Canda Hall

4 Carteret Avenue,
Carteret, NJ 07008

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Additional Info

Previous Names: Dreamland Theatre, Electric Theatre

Nearby Theaters

 Former Canda Hall, December 2015

In February 1911, an unidentified exhibitor rented tiny Canda Hall in the Borough of Roosevelt (now Carteret) New Jersey, and began presenting motion picture shows 6 days a week, calling the venue Dreamland Theatre.

In April new management took over, changing its name to the Electric Theatre, adding vaudeville, illustrated songs and other attractions to the film presentations twice weekly. It closed briefly during the summer, reopening under the same management in late August.

Management changed once more before it closed in late-March or early-April 1912.

There are records of moving picture shows being presented at other local halls dating back to early-1909. They however operated one or two nights a week and were short lived. While only having a life of about 14 months, Canda Hall, as first Dreamland Theatre and then the Electric Theatre, is the earliest known venue to present motion pictures on an almost (generally 4-6 days/week) daily schedule in Carteret.

Contributed by Walter Karmazyn

Recent comments (view all 1 comments)

walterk on April 5, 2016 at 10:50 am

Canda Hall was a single story attachment to the 3 story Canda House Hotel, built in the first decade of the 20th century. Starting in February 1911, an unidentified exhibitor rented it full time, and advertised as Dreamland Theatre, presenting 4 and later 5,000 feet of “motion pictures” 6 days a week, content changed daily.

In April, Wagner Amusement Company (a single individual) assumed management and renamed the venue the Electric Theatre, adding other attractions such as vaudeville and illustrated songs twice weekly, sometimes expanding to 3 nights, along with 8,000 feet of “moving pictures” 6 days a week.

In late May, Wagner announced that for the summer season he would expand his operation by moving his Wednesday and Saturday shows to two larger halls in town, Kish’s Hall on Wednesdays and Nash’s Hall on Saturdays, with the Electric Theatre open on Mondays, Tuesdays, Thursdays and Fridays.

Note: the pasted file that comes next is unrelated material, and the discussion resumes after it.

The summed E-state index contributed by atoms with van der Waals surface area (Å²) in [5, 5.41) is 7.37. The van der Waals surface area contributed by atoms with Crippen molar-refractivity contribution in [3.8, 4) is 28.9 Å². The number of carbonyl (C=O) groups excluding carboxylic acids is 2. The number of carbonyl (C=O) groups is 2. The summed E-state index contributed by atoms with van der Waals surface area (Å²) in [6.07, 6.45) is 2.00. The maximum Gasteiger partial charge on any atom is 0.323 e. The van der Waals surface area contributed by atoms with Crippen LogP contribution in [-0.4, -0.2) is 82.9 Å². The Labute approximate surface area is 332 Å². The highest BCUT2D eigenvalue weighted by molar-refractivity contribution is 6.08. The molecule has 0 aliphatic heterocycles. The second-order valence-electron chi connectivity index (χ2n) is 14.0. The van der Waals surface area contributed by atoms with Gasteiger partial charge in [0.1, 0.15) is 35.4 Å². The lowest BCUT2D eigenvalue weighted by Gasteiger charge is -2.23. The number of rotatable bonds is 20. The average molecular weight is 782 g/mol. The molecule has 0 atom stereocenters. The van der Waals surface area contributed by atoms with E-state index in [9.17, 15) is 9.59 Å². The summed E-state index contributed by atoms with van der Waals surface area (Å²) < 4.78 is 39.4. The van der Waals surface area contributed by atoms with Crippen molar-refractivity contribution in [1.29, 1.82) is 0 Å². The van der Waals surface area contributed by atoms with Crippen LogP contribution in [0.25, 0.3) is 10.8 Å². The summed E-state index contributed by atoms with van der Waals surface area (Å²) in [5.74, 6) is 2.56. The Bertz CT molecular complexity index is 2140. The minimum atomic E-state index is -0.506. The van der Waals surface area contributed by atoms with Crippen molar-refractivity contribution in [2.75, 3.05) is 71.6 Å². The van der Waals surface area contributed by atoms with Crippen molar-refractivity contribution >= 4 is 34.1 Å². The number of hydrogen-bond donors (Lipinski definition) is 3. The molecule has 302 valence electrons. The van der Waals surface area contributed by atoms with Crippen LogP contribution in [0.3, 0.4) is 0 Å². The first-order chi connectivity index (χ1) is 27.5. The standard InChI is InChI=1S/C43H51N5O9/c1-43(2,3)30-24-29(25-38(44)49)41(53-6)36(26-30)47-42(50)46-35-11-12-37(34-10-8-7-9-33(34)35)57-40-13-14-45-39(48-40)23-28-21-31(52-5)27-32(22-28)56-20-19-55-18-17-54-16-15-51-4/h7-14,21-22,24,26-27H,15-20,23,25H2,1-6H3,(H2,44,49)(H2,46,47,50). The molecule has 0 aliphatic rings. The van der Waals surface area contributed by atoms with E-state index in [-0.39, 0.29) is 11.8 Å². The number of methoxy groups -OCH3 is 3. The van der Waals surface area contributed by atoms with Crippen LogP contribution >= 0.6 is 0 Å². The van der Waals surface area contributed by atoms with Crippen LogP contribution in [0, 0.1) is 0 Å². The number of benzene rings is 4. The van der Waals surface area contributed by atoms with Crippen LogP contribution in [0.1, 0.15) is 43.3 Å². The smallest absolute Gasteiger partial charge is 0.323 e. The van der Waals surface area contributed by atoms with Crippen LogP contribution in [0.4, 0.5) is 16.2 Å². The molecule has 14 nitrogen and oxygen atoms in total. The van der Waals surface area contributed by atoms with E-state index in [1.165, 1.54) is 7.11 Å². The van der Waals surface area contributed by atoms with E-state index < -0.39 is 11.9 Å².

Nash and Kish Halls were used by exhibitors for moving picture shows at least since the spring of 1909, offering weekly or twice weekly events. These halls were at opposite ends of the Borough, Nash in Chrome (as was the Electric Theatre) and Kish in the Hill section of Carteret.

It appears Wagner ceased operation for a time that summer, most likely due to light box office receipts that accompanied the seasonal heat and humidity in the days before air conditioning or adequate ventilation. While there is no record of a formal announcement of closure, in August he announced that the Electric Theatre would reopen on the 26th, with Wednesday shows at Kish’s Hall starting on the 30th and Saturdays at Nash’s Hall 3 days later.

In November it was announced that the Adam Richter Amusement Company purchased the Wagner interest in the Electric Theatre, promising “the best show ever in town”.

The March 28th 1912 edition of the Roosevelt News carried a coupon for free admission to the Electric Theatre the following evening, $.10 otherwise. No ads appeared in subsequent issues, but an item in the April 27 issue of The Moving Picture News mentioned that The Electric Theatre had closed “on account of dull business”.

Canda Hall still exists though as a business space, just in from the intersection of Roosevelt and Carteret Avenues. In 1911-1912 that would have been the intersection of WoodBridge Avenue and Roosevelt Boluevard. Not clear on maps, it most likely carried the address of the Canda House Hotel, 191 Woodbridge Avenue.

Much thanks to the Borough of Carteret Historical Committee for allowing me to research the material they curate that made this listing possible.

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